Maintaining a work-life balance
In this blog post I wanted to tell you about my first few months as a developer, and discuss how to maintain a work/life balance when you are starting out. I'm not going to lie, I haven't 100% managed this yet! When I first accepted my job offer back in October, one of the student advisers on my course lovingly referred to this year as being my 'year of hell' - but one that will propel me into the world of tech, have me learning new things every day and will provide me with a career that I love.
I began working as a Junior developer just over 4 months ago now, which comes with its very own punch-you-in-the-face learning curve. Alongside this I am studying for my diploma in Software Development. And with what little time there is left in the day - I am supposed to fit in a social life.
For the first 3 months of my job I have put my course on hold so that I can immerse myself in the world of tech, which has enabled me to learn a shed-load at work - but the guilt of not progressing with my course has felt very real.
Last month I passed my final probation at work, which comes with it's own targets for the next few months. My first target is to learn SQL (a database language) at a higher level. I use SQL on a daily basis in my role, and I have found that this language is very much something you learn on the job rather than out of a book/video. I found that videos and books give examples from very small, simple tables e.g. 'a table listing some groceries, run some queries to find the groceries you need'... when in real life, the databases I work with contain MILLIONS of entries of data.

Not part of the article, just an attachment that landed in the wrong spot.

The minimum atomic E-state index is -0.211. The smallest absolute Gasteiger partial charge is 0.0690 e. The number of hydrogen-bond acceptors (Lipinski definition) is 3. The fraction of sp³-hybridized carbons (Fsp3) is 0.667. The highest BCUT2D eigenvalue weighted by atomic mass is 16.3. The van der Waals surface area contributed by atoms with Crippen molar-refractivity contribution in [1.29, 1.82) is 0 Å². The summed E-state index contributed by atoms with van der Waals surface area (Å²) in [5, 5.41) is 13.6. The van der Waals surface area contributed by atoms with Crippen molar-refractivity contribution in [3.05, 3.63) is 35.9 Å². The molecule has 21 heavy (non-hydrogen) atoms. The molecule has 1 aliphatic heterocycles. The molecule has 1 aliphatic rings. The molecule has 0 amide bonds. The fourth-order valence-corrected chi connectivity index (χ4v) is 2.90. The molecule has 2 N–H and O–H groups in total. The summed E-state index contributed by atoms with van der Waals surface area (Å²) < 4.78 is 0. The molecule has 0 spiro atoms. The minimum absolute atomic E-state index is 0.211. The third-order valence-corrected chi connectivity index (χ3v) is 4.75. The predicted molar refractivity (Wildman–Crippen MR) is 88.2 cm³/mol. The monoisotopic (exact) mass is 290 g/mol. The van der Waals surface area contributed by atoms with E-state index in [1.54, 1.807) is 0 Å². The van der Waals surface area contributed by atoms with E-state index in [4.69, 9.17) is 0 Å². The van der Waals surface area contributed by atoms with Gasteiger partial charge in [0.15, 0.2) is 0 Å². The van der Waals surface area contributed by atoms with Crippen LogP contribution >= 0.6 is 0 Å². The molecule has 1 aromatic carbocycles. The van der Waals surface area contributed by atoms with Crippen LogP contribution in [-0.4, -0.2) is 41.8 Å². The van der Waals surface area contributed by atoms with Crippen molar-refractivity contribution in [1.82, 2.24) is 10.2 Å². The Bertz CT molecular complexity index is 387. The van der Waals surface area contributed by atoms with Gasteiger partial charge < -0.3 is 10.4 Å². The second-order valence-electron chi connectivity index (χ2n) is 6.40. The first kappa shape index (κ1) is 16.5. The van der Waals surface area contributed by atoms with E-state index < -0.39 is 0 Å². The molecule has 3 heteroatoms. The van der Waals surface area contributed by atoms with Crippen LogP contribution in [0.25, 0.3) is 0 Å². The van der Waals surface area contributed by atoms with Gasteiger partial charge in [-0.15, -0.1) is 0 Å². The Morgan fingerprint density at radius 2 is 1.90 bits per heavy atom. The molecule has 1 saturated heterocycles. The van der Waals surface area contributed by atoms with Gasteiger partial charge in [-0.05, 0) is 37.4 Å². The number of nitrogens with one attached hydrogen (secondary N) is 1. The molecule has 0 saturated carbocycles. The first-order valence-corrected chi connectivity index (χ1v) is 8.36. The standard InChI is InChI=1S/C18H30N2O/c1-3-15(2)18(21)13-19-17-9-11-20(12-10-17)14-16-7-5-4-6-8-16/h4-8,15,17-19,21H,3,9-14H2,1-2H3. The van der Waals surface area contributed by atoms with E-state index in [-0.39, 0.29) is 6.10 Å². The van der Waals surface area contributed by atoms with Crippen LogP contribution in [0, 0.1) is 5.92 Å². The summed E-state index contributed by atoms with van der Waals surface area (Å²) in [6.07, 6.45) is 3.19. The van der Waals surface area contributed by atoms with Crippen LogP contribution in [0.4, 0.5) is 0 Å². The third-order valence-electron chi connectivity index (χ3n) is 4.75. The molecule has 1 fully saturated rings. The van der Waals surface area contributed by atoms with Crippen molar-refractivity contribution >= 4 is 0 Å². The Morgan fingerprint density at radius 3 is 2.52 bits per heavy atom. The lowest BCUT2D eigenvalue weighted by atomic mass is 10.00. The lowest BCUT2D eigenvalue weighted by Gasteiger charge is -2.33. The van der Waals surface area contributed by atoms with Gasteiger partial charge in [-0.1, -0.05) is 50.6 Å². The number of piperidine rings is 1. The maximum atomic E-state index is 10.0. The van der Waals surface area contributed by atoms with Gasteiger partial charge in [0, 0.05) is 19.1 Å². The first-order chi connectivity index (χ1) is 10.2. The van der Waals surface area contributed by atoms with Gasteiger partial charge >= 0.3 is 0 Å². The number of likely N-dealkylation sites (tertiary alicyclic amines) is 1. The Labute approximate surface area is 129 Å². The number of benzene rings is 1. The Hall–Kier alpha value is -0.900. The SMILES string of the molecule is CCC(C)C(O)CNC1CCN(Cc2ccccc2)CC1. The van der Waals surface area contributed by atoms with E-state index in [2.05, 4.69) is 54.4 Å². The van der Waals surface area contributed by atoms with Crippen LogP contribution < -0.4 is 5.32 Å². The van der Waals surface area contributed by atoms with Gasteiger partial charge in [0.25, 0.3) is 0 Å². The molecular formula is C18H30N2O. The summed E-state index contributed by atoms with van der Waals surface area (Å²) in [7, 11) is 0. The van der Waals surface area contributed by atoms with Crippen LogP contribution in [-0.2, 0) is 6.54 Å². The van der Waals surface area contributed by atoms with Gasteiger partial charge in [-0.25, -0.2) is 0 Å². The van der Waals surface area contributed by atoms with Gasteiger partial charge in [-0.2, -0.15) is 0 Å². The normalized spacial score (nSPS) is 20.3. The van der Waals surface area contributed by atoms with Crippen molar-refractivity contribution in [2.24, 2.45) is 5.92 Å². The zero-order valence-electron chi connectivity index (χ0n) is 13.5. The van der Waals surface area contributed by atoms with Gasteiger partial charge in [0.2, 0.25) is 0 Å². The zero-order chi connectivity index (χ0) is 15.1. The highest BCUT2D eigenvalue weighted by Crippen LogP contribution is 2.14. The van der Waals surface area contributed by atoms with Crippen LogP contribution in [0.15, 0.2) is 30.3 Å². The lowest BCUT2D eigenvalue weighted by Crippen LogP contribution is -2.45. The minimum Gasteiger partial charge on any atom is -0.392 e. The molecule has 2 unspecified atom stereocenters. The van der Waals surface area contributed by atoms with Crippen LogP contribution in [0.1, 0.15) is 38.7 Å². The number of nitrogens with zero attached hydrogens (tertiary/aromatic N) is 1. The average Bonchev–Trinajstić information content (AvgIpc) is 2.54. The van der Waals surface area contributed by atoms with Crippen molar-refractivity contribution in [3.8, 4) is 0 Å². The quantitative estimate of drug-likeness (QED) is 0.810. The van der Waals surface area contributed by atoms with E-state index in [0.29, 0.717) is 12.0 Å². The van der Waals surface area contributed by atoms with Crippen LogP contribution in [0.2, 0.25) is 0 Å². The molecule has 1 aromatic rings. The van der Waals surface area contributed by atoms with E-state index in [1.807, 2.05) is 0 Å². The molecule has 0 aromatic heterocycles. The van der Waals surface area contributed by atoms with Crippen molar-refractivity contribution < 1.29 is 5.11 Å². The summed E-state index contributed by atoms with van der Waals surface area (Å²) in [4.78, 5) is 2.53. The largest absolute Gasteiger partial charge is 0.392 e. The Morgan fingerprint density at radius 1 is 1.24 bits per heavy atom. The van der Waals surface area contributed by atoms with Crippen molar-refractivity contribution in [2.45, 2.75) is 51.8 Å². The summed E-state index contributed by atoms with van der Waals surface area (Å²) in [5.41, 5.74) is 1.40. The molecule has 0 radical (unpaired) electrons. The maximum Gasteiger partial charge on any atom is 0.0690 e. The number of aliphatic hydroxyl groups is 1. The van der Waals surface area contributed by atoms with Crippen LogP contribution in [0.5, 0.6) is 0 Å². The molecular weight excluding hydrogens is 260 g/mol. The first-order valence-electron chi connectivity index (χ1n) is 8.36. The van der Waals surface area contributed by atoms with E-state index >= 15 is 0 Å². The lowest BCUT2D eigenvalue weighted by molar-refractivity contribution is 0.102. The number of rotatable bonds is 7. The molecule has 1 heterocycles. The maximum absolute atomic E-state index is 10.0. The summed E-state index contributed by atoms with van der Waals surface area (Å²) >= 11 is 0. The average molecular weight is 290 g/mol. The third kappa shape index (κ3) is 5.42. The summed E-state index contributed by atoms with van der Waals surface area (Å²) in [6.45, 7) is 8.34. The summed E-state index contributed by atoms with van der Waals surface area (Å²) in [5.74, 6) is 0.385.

My second target is to learn more C# to prepare me for moving onto more complex development work later in the year. My predecessors in this role (who are now my seniors!) have all said how they wished they had learned more C# prior to moving up in their role. This has been really valuable advice from them, as not only have they set me on a solid learning strategy, but they obviously care about my career trajectory to offer this advice. To improve my knowledge of C# I have been using a combination of Pluralsight and Youtube videos, Code Academy courses and quite simply actually looking at the code in the software we create at work and working out how all of this fits together.
With this in mind you might be thinking.. how the hell is she supposed to get her coursework done, whilst learning new languages at work, and have time to talk to real-life humans outside of work!?
Well.. I must admit the social life has taken a hit the past few months. BUT, things are getting better. I think to see progress in your learning you have to fully throw yourself into something initially - but as you gain confidence and knowledge, you start to find ways to compartmentalise your learning and form a routine. Recently I arranged with my manager to alter my working hours to allow me to study at work. I find when I get home from work my brain is mush, so factoring in some time in the middle of the day to do coursework is making the most of my productive time. So I will be working 8am - 5.30pm with a two hour lunch break to a) grab food and b) do some code. I'm looking forward to seeing whether this works for me, as this will get me an extra 1.5 hours per day (7.5 hours per week) of study that I was just too tired to do before. This structured time for learning will ensure I actually get things done, and this way when I get home from work the evening is mine to do with as I wish! I can then do a few hours on the weekend where time permits.
The past few months have been crazy and mentally challenging, but in the best way - I can't wait to learn more things! Hopefully this new study plan allows me to get things done whilst factoring in some time to relax :)